Philosophy in Schools: Then and Now

Megan J Laverty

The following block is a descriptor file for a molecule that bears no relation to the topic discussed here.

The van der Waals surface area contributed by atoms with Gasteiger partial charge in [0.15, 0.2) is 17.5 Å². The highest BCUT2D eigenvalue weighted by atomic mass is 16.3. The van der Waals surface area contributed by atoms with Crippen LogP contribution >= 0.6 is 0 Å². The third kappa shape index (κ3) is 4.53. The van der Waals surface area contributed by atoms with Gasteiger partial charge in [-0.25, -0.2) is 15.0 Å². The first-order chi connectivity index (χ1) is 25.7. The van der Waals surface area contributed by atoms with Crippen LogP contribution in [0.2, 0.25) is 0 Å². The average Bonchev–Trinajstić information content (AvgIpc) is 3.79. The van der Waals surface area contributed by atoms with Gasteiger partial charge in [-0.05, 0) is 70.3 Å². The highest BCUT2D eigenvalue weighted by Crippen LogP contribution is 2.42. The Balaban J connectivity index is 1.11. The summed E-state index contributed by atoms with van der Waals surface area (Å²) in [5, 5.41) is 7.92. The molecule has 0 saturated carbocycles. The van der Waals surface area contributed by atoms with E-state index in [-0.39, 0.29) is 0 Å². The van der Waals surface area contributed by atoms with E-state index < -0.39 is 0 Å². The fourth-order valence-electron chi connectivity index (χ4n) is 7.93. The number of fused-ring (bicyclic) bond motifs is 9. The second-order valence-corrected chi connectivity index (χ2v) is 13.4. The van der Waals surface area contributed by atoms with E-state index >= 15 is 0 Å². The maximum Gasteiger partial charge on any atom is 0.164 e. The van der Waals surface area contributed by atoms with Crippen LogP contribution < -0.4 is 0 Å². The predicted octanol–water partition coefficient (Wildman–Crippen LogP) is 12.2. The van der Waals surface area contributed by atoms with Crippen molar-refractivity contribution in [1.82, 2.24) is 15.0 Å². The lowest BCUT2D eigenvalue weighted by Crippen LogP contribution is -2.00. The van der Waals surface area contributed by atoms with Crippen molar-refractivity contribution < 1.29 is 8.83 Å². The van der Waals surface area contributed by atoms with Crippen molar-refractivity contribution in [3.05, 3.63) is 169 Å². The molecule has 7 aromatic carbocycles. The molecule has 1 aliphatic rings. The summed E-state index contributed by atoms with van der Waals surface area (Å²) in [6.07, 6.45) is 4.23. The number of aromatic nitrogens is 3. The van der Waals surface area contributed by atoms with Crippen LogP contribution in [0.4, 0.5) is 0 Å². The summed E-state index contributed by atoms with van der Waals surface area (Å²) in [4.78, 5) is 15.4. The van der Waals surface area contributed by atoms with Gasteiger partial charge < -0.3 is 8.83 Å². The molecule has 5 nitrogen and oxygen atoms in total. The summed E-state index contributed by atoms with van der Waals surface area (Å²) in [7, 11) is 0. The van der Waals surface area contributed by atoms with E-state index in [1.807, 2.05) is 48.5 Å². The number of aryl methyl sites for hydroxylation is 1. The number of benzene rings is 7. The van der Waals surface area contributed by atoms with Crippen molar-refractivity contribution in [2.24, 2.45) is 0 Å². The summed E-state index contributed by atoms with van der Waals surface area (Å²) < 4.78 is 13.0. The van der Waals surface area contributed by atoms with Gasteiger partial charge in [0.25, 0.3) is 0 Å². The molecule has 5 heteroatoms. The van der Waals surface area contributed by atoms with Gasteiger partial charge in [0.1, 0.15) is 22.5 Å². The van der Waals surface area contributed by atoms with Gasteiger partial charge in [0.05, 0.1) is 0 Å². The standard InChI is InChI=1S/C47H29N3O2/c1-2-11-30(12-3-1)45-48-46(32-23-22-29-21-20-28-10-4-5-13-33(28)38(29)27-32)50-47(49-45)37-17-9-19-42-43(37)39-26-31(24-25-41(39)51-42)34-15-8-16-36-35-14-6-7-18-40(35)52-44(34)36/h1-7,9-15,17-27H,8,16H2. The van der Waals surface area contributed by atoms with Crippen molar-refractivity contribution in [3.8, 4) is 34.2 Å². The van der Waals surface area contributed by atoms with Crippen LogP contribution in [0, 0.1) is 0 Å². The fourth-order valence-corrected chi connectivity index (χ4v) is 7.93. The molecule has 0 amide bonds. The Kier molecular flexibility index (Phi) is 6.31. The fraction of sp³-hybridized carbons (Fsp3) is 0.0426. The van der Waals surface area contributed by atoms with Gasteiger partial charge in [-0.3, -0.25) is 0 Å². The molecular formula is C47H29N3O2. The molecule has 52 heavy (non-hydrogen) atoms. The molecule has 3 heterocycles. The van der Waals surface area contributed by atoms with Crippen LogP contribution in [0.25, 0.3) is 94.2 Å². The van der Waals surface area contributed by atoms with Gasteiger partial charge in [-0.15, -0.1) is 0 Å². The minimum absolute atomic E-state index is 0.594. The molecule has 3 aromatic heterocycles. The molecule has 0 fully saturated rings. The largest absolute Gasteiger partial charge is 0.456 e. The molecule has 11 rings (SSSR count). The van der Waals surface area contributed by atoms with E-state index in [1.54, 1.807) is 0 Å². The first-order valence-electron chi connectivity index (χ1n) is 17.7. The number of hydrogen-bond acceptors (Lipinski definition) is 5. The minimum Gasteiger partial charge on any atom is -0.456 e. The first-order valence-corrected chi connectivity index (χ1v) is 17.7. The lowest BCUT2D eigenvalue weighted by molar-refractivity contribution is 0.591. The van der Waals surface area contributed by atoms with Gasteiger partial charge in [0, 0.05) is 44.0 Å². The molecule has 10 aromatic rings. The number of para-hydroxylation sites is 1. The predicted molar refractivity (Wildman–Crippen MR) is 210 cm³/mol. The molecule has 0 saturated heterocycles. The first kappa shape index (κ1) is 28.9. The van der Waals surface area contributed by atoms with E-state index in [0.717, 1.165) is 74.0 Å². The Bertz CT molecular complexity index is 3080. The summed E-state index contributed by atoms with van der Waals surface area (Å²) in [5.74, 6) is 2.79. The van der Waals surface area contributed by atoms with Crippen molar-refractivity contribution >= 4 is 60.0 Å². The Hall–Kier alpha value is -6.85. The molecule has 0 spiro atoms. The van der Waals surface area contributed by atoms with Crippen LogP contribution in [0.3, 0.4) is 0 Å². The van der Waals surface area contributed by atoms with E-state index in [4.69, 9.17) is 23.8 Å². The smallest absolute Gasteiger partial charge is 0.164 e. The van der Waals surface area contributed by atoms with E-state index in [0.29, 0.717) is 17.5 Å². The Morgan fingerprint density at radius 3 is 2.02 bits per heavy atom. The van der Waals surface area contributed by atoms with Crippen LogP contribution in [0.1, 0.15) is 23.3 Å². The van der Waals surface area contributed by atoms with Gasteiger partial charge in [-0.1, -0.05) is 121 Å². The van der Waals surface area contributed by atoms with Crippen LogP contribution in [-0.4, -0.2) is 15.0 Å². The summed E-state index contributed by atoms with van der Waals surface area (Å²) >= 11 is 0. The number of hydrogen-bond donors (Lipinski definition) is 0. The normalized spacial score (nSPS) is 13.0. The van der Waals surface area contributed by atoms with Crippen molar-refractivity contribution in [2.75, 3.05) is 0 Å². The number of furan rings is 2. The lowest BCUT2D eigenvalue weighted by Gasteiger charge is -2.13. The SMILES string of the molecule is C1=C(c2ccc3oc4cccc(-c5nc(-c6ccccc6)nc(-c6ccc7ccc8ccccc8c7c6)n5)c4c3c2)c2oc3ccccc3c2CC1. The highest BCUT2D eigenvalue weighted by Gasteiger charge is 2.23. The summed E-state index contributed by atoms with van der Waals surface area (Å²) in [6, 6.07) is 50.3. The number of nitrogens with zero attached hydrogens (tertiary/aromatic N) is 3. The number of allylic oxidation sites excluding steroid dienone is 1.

It is twelve years since the article you are about to read was published. During that time, the philosophy in schools movement has expanded and diversified in response to curriculum developments (see Cam 1993, 1997, 1998; Kennedy 2013; Sprod 2001; Wartenberg 2009, 2013; Worley 2011), teaching guides (see Cam 1994, 2006; Freakley, Burgh & MacSporran 2008; Goering, Shudak & Wartenberg 2013; McCall 2009; Wilks 1996), web-based resources, dissertations, empirical research (Daniel & Michel 2000; Leckey 2001; Garcia-Moryon, Rebollo & Colom 2005; Reznitskaya 2005; Russell 2002) and theoretical scholarship (Davey Chesters 2012; Hand & Winstanley 2008; Haynes & Murris 2012; Kennedy 2006; Kohan 2014a, 2014b; Lone 2012; Lone & Israeloff 2012; Shapiro 2012; Sprod 2001). Philosophy and philosophy of education journals regularly publish articles and special issues on pre-college philosophy. There are more opportunities for undergraduate and graduate philosophy students to practice and research philosophy for/with children in schools. The Ontario Philosophy Teachers Association (OPTA) (founded in 1999) reports that in English-speaking Canada there are over 28,000 senior high school students studying philosophy in over 440 schools, and philosophy is now a Teachable Qualification (for an overview see Pinto, McDonough & Boyd 2006). In the USA, the Philosophy Learning and Teaching Organization (PLATO) was founded in 2009 to create a network of pre-college philosophy teachers. With the loss of its founders—Matthew Lipman (1922-2010), Ann Margaret Sharp (1942-2010) and Gareth Matthews (1929-2011)—the Institute for the Advancement of Philosophy for Children (IAPC) is developing a digital archive in P4C. My original article was inspired by the design (1999) and pilot (2000) of a new philosophy elective for the Victorian Certificate of Education (VCE). This initiative garnered considerable interest from the P4C community because many believed that (a) the decision to offer a VCE philosophy elective reflected the effectiveness and popularity of P4C in elementary schools, and (b) the new philosophy elective would establish P4C as an essential prerequisite for the study of philosophy in senior secondary school and at university. In my view, enthusiasts overlooked an important difference in the conception of philosophy informing the new philosophy elective: it introduced students to the theoretical or academic discipline of philosophy, whereas P4C conceived of philosophy as a wisdom tradition—otherwise known as the art of living.


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